Higher bonuses can’t halt fall in lawyer payouts

 
Elizabeth Fournier
LAWYERS saw their total pay pack- ages fall by five per cent last year, as rising bonus payouts failed to stem the drop in average salary.

Total remuneration for lawyers in 2012 came in at £139,040, down from £146,500 in 2011 according to recruiters Laurence Simons.

Though bonuses edged up very slightly to £35,000, it wasn’t enough to offset the seven per cent drop in base pay to £103,450 – down from £111,500.

The survey showed a stark difference between the amounts that in-house counsel can expect to receive compared to their private practice counterparts. The average bonus for an in-house lawyer working in financial services last year came in at £48,688, compared to just £14,852 for private practice professionals.

“2012 was a tough year for legal firms and departments, meaning they couldn’t replicate the sharp rise in pay seen in 2011,” said Laurence Simon’s director Lucinda Moule. “The focus was on stability and a conservative steadying of salary costs.”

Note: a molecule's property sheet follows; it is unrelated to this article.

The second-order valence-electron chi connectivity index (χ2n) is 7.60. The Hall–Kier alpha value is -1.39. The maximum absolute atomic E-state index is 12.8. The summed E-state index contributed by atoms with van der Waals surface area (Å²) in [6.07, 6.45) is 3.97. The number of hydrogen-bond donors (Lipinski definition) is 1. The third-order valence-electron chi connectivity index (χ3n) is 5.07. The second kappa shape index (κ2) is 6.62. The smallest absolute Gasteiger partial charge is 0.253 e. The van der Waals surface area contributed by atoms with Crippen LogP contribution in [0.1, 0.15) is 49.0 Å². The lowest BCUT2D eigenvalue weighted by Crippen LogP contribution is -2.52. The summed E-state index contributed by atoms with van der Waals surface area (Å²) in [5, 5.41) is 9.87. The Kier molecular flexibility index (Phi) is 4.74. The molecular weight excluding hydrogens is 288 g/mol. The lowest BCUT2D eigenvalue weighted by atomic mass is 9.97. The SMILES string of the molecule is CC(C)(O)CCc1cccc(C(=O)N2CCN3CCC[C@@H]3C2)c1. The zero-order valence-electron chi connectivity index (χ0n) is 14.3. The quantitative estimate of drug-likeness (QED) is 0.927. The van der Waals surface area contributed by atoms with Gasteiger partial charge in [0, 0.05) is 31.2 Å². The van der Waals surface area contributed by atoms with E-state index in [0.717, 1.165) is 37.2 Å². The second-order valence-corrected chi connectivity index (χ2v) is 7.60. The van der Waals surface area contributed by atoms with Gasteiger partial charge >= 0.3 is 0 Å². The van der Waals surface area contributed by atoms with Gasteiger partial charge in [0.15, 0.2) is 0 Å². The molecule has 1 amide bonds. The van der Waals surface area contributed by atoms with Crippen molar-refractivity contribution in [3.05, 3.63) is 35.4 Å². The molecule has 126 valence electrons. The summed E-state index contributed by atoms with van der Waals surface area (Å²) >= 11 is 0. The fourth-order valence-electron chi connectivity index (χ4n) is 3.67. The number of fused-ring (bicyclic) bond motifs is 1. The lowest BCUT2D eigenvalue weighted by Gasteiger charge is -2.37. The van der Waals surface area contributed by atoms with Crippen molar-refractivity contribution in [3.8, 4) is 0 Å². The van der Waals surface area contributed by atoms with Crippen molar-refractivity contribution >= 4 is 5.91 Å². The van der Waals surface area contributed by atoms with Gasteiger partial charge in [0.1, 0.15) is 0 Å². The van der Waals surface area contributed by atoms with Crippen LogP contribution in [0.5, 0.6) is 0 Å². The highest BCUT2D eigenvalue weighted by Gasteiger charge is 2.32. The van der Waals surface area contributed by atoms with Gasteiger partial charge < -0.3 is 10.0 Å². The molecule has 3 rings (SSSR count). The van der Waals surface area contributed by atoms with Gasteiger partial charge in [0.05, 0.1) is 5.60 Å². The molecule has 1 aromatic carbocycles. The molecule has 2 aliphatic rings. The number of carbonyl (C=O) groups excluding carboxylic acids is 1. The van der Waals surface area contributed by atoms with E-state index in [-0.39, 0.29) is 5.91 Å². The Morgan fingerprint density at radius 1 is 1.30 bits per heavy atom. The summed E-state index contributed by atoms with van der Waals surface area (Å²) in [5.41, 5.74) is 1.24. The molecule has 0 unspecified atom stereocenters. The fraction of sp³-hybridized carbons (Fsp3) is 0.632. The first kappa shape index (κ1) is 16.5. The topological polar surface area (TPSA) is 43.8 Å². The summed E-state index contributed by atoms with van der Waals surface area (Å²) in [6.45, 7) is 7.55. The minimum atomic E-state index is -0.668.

But she said the pattern of bonus payments, which ticked up sharply in December after a lull from August to November, “offers some green shoots for lawyers, suggesting performance exceeded expectations”.

Falling salaries have left many lawyers considering jumping ship, with two-thirds of those surveyed saying they were actively looking for a new role, or would move if the right opportunity came up. And 69 per cent said they would be willing to move abroad in search of the perfect role, up one per cent from last year.

But Moule said those moving job in the hopes of securing a substantial rise in pay would be disappointed. “The average lawyer looking to change roles in 2013 will be expecting an increase in basic salary of 15 per cent. This type of increment is more the exception than the norm.”